Why is it that despite how much and how often we use toponyms (place names) linguists, geographers, cartographers, and historians know so little about how they actually work?
Why is it that place names are less prone to change than other aspects of language like accents and pronunciations? And how is it that regardless of how well furnished a map or smartphone may be with place names and directions, we still bloody well get lost? And why are so many Australian places named after knobs?
Eamon Evans’s 280-page Mount Buggery to Nowhere Else: the stories behind Australia’s weird and wonderful place names lists hundreds of place names — colonial, Aboriginal, German, and other — that adorn our country. It is an entertaining, non-academic read with a playful manner, which charts place names from the serious – the many names for Australia, for example – to the jocular, like Australia’s many rude and dirty topographic monikers.
Many of Evans’s humorous stories go a way to responding to some of the scientific inadequacies and toponymic foibles so common in place naming studies. And after I’ve spent almost a decade inundated with often sterile and uninspirational place name theory and how it may fit within more general research in onomastics, the study of proper names, Evans’s tongue-in-cheek take is more than welcome.
The book begins with a reasonable and justified dis of Lucky Starr and his 1962 claim “I’ve been everywhere.” Evans doubts this claim—fair enough, Lucky lists at least 94 places – and estimates this large country of ours has around four million place names. Visiting all of these sites would take yonks, around half a lifetime tells Evans, and would involve using lots of petrol, shoes, and time travelling beyond the Black Stump and back o’ Bourke. He claims the observations and offbeat remarks in this companion save us from doing all this legwork and allows us to sit back and enjoy the often-bumpy yet comical toponymic ride.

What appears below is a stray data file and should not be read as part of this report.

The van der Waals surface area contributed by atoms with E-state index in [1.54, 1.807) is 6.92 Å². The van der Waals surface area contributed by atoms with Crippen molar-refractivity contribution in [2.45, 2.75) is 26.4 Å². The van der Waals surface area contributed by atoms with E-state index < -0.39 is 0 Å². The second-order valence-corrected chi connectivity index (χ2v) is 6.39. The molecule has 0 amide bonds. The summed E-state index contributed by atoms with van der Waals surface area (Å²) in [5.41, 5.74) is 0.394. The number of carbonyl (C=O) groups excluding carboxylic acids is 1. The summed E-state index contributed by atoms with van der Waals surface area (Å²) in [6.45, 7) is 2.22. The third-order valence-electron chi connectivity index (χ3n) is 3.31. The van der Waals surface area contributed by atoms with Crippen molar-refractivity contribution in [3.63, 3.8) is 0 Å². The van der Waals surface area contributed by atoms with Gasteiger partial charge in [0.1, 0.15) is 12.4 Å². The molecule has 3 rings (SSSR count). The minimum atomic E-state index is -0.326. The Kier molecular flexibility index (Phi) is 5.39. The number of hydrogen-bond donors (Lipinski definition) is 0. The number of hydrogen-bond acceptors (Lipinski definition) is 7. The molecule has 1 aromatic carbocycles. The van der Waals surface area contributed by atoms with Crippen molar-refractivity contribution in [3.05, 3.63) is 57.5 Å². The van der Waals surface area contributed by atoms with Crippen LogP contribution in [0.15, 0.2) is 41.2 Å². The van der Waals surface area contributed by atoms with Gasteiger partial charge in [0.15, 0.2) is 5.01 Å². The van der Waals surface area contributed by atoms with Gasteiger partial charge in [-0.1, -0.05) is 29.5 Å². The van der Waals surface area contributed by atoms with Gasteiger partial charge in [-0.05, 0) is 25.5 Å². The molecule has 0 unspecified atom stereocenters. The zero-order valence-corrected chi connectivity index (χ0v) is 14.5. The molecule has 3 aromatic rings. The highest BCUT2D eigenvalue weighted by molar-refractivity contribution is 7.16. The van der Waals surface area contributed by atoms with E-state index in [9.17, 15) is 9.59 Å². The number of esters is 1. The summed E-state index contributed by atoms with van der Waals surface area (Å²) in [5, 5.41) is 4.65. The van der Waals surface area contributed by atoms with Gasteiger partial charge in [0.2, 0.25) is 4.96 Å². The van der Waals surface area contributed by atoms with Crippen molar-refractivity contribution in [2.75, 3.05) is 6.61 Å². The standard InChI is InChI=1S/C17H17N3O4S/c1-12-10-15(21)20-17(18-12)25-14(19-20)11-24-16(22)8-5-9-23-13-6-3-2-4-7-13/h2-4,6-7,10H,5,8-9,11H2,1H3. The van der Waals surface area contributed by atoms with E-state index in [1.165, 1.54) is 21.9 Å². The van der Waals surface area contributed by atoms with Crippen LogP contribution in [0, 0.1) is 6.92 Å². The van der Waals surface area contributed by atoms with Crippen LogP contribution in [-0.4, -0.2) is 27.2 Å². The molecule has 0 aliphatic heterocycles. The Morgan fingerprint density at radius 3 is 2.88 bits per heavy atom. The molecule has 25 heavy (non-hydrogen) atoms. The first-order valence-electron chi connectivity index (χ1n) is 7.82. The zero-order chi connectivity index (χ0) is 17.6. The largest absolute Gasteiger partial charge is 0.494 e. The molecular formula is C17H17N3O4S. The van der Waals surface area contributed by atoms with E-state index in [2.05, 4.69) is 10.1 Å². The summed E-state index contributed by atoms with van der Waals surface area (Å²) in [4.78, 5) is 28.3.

I grew up in Adelaide, surrounded by road and place names honouring rich and powerful, dead white men (plus a minuscule number of women). I mean, how many William Streets, Edward Streets, Victoria Everythings, and Queen Elizabeth Otherthings does Australia need?
Naming is power, which Evans obviously understands. Furthermore, he takes the piss. And he bloody well should. Our eponymous (of a person) place name landscape is largely boring as bat turd and as stodgy and starchy as badly cooked porridge.
In telling us about the histories and etymologies (origins) of places, the colonial makeup of our pre-European toponymically terra-annuled joint is made real. Take Lake Alexandrina in South Australia:
named after Her Royal Highness Princess Alexandrina of Kent, the then heir to the British throne. A nice gesture, but perhaps a wasted one, as the princess much preferred her middle name. We now call her Queen Victoria.
We get quirky introductions to each of the nine chapters – one for Australia and one each for every state and territory – plus more toponymic toilet humour than one could poke a dirty toilet brush at in an outback dunny. The knob gets quite a mention, which we are told is a prominent rounded hill, mountain, or elevation on a ridge, with Chinamans Knob, Governors Knob, Iron Knob, Nimbin’s Blue Knob, Spanker Knob, and Yorkeys Knob. I think you get the picture.